Domestic copper consumption to grow 14% this year, says CRU

09:25, April 14, 2010      

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Copper consumption in China, the world's largest consumer of the metal used in appliances and automobiles, may gain 14 percent this year as the economy extends a recovery, according to CRU International Ltd.

Consumption reached 5.94 million tons in 2009, expanding by more than 20 percent, Grace Qu, a consultant in Beijing at the London-based research and forecasting company, said in an interview. A possible revaluation of the yuan this year wouldn't have a major impact, Qu said on Monday.

CRU's forecast is more bullish than Xstrata Plc's, which said last week copper usage in the world's fastest growing major economy may grow as much as 10 percent this year, supporting global growth of 3 percent. Prices more than doubled in 2009 on stimulus spending and state stockpiling in China.

"While it cannot be compared to last year's growth, which was exceptional, we're still optimistic on China's copper demand in 2010," said Qu, who's been in the industry for almost five years. "However, this may not be reflected by higher prices as stockpiles remain at elevated levels."

The metal for three-month delivery on the London Metal Exchange (LME) rose to more than $8,000 a ton last week for the first time since the collapse of Lehman Brothers Holdings Inc in September 2008 triggered the global recession. The contract was at $7,890 in early morning trade in Singapore, up 7 percent this year.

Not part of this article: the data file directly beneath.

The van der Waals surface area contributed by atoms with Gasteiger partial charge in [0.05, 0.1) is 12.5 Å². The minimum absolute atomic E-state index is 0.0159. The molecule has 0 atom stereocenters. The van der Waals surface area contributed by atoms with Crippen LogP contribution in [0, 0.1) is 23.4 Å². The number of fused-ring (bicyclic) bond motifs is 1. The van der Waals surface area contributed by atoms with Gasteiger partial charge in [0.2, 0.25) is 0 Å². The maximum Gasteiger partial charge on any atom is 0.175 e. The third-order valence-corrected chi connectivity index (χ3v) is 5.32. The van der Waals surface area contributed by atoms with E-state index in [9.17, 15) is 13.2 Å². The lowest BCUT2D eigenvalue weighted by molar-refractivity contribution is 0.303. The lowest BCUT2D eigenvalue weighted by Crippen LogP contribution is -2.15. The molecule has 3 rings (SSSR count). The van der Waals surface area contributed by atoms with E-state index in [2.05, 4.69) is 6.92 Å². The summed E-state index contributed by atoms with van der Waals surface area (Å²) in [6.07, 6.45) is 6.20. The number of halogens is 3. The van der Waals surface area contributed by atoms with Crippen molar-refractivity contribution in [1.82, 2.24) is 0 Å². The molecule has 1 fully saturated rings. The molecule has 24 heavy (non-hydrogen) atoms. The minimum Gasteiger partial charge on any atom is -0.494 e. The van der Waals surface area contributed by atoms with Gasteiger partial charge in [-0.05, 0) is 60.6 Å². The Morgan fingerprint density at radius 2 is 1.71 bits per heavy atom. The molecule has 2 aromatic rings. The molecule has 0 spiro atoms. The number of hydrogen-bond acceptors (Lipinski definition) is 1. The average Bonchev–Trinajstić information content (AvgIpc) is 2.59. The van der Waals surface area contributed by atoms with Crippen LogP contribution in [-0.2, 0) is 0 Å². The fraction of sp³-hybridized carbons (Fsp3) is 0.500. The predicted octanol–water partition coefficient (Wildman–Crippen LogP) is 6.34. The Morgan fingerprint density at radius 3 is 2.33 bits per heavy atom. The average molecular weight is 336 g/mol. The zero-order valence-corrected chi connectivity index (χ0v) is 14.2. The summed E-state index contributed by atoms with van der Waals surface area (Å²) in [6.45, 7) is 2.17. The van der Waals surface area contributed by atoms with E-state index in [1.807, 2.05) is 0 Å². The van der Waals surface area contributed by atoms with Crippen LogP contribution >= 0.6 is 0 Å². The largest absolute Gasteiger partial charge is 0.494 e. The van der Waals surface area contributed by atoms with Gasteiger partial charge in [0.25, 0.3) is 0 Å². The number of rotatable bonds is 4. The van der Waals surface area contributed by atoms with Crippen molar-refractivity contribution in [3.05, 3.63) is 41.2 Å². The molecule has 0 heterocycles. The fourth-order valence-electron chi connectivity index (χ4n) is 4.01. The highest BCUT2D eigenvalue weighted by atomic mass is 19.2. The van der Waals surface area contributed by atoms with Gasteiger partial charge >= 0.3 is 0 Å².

Speculation has intensified this month that China may scrap or amend the yuan's peg to the dollar as the global economy recovers and Chinese officials seek to damp inflation. The currency has been held at 6.8 per dollar since July 2008.

"Renminbi appreciation is advantageous for imports because at the end of the day, the issue of China's copper imports is all about the price difference between LME and domestic prices," said Qu. "However, I think it will happen on such a small, gradual scale that the impact will be very minimal."

Imports of copper and products by China jumped to 1.07 million tons in the first quarter of 2010, according to customs data. That's 14 percent more than the 936,970 tons in the same period of last year and 51 percent more than the first quarter of 2008, according to Bloomberg calculations.

"Even as producers and consumers work their way through the record imports from last year, imports this year are still high and there is a possibility the market may be in a small 30,000 ton surplus this year," said Qu.

Inventories tallied by the Shanghai Futures Exchange have surged more than nine times in the past year and stood at 169,538 tons last week, the highest level since at least 2003. China's copper imports last year gained to a record.

Source: China Daily


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